I was in my mid-twenties, taking part in a peaceful, pro-life Rosary walk, when the people leading the decades surprised me at the end by reciting a prayer that I did not know:
St. Michael the Archangel, defend us in battle.
Be our protection against the wickedness and snares of the devil.
May God rebuke him, we humbly pray;
and do thou, O Prince of the Heavenly Hosts,
cast into hell, Satan and all the evil spirits,
who prowl about the world seeking the ruin of souls.
The Prayer to St. Michael was new to me that day (back then, I had only recently learned how to pray the Rosary), but over the years that followed, it became one of the most important prayers in my life.
After composing the Prayer to St. Michael in the 19th century, Pope Leo XIII prescribed it to be said at the end of all Low Masses throughout the Christian world—a practice which, as I understand it, remained in place until the reforms of Vatican II. In 1994, Saint John Paul II called for a renewal of the devotion.
“Although today this prayer is no longer recited at the end of Mass,” he said, “I ask everyone not to forget it, and to recite it to obtain help in the battle against the forces of darkness and against the spirit of this world.”
The Prayer to St. Michael is a powerful devotion that we can turn to for help, not only at the end of Mass, but in many different circumstances in everyday life.
St. Michael Takes Care of Us and Our Families
In a homily given to newlyweds in 1940, (as recorded in the book Dear Newlyweds: Pope Pius XII Speaks to Married Couples), Pope Pius XII exhorted the faithful to invoke the patronage of St. Michael—not only at the hour of death, but in the many hours of life.
“You must not think that [Michael]…waits until the hour of death to manifest his goodness to mankind,” Pope Pius XII said. “How dear, then, his patronage ought to be to you, husbands and wives, in order to help you receive into this world the souls for which you will prepare a physical abode in obedience to the law of the Creator! And after this, Holy Michael will continue to assist you in your mission, taking care of you and your children.”
In our homes and workplaces, in a car or in the grocery store, in homeless shelters or in adoration—anywhere we go, at any time, we can ask for St. Michael’s protection over our loved ones and the everyday affairs that affect our lives. He hears our petitions for health and protection of mind, body, and spirit, and comes quickly to our assistance.
“Ask Holy Michael to keep from your homes the anxieties which children’s ill health, threats of epidemics, or actual crises cause to the hearts of parents,” Pope Pius XII said. “But the Church invokes the Archangel above all as protector of the health of souls, far more precious than bodily health, and always threatened by the contagion of evil.”
After reading Dear Newlyweds during our first year of marriage, my husband and I adopted the practice of stopping to pray the St. Michael prayer together any time we recognized the signs of our marriage being under spiritual attack. The enemy will attack Christian marriages, but God gives us the graces of sacramental marriage and the might of St. Michael to protect us. Whenever we sense unnecessary hurt, anger, frustration, or miscommunication coming between us, my husband or I will begin saying the St. Michael prayer, and the other person will join in.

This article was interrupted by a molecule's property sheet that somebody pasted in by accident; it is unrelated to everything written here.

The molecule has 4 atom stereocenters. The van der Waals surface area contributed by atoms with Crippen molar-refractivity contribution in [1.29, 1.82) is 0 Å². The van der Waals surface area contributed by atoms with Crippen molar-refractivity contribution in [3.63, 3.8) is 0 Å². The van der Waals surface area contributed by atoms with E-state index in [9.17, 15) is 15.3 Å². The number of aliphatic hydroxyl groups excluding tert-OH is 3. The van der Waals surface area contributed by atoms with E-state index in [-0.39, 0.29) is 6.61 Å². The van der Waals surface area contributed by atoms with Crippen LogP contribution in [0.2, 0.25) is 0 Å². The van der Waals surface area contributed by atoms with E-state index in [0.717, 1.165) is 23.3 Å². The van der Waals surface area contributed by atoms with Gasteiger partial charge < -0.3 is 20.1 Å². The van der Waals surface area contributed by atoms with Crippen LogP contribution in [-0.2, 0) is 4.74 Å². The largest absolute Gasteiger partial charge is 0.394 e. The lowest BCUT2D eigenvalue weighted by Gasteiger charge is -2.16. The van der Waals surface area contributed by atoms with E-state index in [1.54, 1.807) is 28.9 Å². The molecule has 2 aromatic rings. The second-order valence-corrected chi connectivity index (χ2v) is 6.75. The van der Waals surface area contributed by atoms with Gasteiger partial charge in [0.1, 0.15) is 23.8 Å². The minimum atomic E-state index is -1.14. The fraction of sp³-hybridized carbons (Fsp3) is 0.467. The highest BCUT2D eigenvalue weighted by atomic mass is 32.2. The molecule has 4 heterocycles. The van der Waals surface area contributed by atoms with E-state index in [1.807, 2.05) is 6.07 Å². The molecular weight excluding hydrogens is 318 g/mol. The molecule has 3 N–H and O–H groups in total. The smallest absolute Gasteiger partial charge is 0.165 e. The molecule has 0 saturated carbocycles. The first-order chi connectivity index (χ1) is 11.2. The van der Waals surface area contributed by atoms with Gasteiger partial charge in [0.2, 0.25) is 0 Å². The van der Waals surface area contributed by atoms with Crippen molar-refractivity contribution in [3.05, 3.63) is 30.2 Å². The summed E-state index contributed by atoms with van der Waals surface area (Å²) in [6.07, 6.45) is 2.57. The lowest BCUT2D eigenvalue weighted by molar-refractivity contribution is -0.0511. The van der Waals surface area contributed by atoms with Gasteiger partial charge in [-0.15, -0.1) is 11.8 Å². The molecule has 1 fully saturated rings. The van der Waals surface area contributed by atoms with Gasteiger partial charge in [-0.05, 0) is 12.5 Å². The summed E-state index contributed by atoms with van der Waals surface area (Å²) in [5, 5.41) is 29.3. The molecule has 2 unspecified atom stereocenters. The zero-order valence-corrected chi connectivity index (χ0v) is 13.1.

I won’t lie to you. There have been times when I could barely get the words out. That’s the nature of spiritual attack—it is characterized by a strong resistance to prayer. Recognizing this, I must remember that I am in a battle, and in order to win, I must pray. It is an act of the will, and it is worth every ounce of effort. When we finish the prayer, a tangible grace enfolds us. The Archangel has arrived to defend us in battle.
“However much Satan strives to cast [men] into hell, so much the more the Archangel labors to bring them back to the paradise they lost,” Pope Pius XII said. When the enemy is plotting our destruction, St. Michael is arranging our protection.
“Let These Souls Not Fall into Darkness”
While I was in the midst of writing this article, I took a walk and came upon a husband and wife having an escalated argument in the street, in front of their child. At first, I didn’t know what to do. Then, I remembered that I was writing this article, and the Holy Spirit inspired me to pray the St. Michael prayer for them. It was a consolation to me, knowing that St. Michael would help this family.
To pray the St. Michael prayer for others is to imitate the Church, who invokes St. Michael on behalf of Her faithful. As Pope Pius XII noted, the prayer of the Offertory of the Mass for the Dead proclaims: “Let these souls not fall into darkness, but let the standard-bearer Michael bring them into the holy light.”
The St. Michael prayer is a treasure in the history of the Church. In its entirety, it is filled with supernatural grace and power; yet even if the only part we can remember to say into the darkness is the first line—“St. Michael the Archangel, defend us in battle”—we can be confident that this alone will be enough to bring this angelic protector to our side.
And when St. Michael is on our side, the enemy is defeated (Rev 12:7-9). As Pope Francis said in 2013, when he consecrated Vatican City to the Archangel’s protection, “St. Michael wins, because in him there is God who acts.”
May St. Michael, by the power of God, defend you, dear reader, and your loved ones, and all of those who most need his protection.